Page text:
Acoustic Guitar Community

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Acoustic Newb

A network of beginning acoustic guitar students for sharing discussion, encouragement, ideas, resources, and support as we begin the journey.

Members: 456
Latest Activity: Feb 17

Discussion Forum

New Book by Walt Pilcher 6 Replies

Started by Walt Pilcher. Last reply by Walt Pilcher Jan 4.

guitar antomy video lesson

Started by David Mitchell Mar 29, 2015.

Cleaning your guitat 8 Replies

Started by David Mitchell. Last reply by David Mitchell Jan 25, 2015.

Looking for new songs to play? 2 Replies

Started by Terry Angelli. Last reply by Terry Angelli Jan 17, 2015.

Turn the table. 4 Replies

Started by Terry Angelli. Last reply by Terry Angelli Jan 14, 2015.

Comment Wall


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Comment by Walt Pilcher on April 20, 2012 at 10:03pm

Welcome to the group, Stan.  And thanks to Arlie for inviting you.  You are doing a good thing by hosting a monthly session.  I've certainly gained a lot from the weekly music circle hosted by Vance Archer, a talented acoustic string musician here in Greensboro, NC, so I appreciate how important it is.  Like yours, everybody's welcome.  Vance says, "If you show up twice, you're automatically in the band."  And that was true for me even before I could play more than one chord per song.

Comment by Stan Attenberger on April 20, 2012 at 9:31pm

Thanks, Arlie, for inviting me to join this discussion. The monthly Songwriter GuitarBQ is at my house, but it wasn't my idea.  My friend Scott Murray Bate was involved in a similar thing in Nashville, TN, and he was looking for someone to host it.  Peggy and I are delighted to be able to do it.  It has inspired my songwriting and I always pick up guitar playing ideas from people like Arlie.  You probably need somebody like Scott that really promotes the event and keeps bringing newcomers.  We enjoy having all skill levels, but I think that part of our success is due to having some really good songwriter/players that keep showing up.  They enjoy visiting with each other and eating the wonderful food that everybody brings.  And they inspire the rest of us and keep the NewBs coming back.  We don't ever tell anybody that they are not welcome.  We were afraid that throngs of people would show up to see free entertainment, but it hasn't been like that.  It's been going on for a year, and we continue to get a good mix of people.

Comment by TheValleyGirl on April 12, 2012 at 6:33am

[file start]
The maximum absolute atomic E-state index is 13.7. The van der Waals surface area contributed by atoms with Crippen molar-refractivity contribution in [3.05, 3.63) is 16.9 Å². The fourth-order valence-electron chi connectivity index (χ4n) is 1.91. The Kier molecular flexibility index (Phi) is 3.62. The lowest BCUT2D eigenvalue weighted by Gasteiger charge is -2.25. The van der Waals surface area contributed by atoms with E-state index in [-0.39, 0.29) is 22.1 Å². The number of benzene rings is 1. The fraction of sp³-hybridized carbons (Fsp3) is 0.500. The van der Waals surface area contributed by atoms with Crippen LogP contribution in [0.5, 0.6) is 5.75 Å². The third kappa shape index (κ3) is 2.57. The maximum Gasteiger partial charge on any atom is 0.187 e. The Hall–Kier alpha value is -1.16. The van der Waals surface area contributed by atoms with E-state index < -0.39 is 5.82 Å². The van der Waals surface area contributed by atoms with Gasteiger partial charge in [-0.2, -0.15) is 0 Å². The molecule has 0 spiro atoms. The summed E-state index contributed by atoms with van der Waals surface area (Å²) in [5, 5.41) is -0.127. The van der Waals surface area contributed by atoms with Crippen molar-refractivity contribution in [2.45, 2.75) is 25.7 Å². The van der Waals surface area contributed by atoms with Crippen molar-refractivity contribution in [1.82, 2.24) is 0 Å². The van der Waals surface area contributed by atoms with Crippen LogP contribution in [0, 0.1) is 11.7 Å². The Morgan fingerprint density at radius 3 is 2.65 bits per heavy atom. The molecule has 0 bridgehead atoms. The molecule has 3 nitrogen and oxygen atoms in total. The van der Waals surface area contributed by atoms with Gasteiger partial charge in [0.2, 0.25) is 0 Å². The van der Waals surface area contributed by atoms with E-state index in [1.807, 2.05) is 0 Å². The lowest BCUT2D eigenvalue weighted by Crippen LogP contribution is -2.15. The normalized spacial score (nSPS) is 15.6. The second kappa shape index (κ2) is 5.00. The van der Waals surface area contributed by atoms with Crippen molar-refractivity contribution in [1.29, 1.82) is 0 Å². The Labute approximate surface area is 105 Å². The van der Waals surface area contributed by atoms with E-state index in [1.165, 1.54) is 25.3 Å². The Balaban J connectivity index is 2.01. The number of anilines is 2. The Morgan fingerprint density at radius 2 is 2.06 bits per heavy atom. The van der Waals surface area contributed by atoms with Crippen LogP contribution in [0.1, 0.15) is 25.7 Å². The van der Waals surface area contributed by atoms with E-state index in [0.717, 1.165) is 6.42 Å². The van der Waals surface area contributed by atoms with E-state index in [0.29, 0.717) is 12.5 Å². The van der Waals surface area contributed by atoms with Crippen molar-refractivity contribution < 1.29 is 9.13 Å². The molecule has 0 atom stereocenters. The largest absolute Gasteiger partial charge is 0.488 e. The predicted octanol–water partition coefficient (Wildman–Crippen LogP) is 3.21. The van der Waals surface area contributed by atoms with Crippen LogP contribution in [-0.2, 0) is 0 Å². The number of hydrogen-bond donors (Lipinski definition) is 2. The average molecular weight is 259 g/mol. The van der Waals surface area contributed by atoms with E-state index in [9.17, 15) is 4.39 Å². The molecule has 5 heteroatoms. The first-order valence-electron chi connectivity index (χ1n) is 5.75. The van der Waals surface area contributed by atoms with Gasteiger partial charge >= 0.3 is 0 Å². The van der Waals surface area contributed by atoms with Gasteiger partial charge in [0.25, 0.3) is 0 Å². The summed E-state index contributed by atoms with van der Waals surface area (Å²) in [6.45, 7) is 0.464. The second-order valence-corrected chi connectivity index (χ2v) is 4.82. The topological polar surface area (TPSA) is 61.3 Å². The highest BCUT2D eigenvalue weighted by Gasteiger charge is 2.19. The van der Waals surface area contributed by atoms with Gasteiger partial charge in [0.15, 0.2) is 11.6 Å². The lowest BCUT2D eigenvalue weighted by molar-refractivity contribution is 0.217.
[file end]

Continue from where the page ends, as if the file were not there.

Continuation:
I'd say a couple of each :)

Comment by Walt Pilcher on April 12, 2012 at 6:16am

Welcome to the group, Aubrey Brawley of Waterloo, Ontario.  We hope you will enjoy the group.  All 400+ of us have benefitted from it whether new players or veterans.

Comment by Edward Sparks on April 9, 2012 at 7:35am

For those of you who do not get these emails from Acoustic Guitar...

April 6, 2012

Guitar Shopping: Acoustic vs. Acoustic-Electric

Q: What should I consider in choosing between a straight acoustic, and an acoustic-electric?
A: In recent years, amplification systems for acoustic guitars have gone from being an option to being practically standard equipment. In many cases, manufacturers have simply added pickups to their existing acoustic models, and the acoustic properties of the instruments are not affected by the retrofitting. But many other instruments are designed from the ground up with amplification in mind, and they strike a compromise between acoustic and electric sound: they tend to be thinner bodied and have less unplugged volume, but they can sound great plugged in and be more trouble-free onstage.

So your choice really hinges on whether the acoustic or amplified sound is more important to you. What do you see yourself doing with this instrument, now and down the road? Margie Mirken of Shade Tree Stringed Instruments says that from her perspective “the most important things are tone and playability, so a pickup system takes a backseat. If a student thinks it's fun to plug in and make a big sound even before he or she is ready to get a gig, so much the better. Have a blast. But I also see people who've bought a really bad guitar (bad tone, back neck angle, bad frets, horrible playability) with a pickup system, and it's apparent that the manufacturer put all the money into the electronics. The student is really loud but sounds terrible.”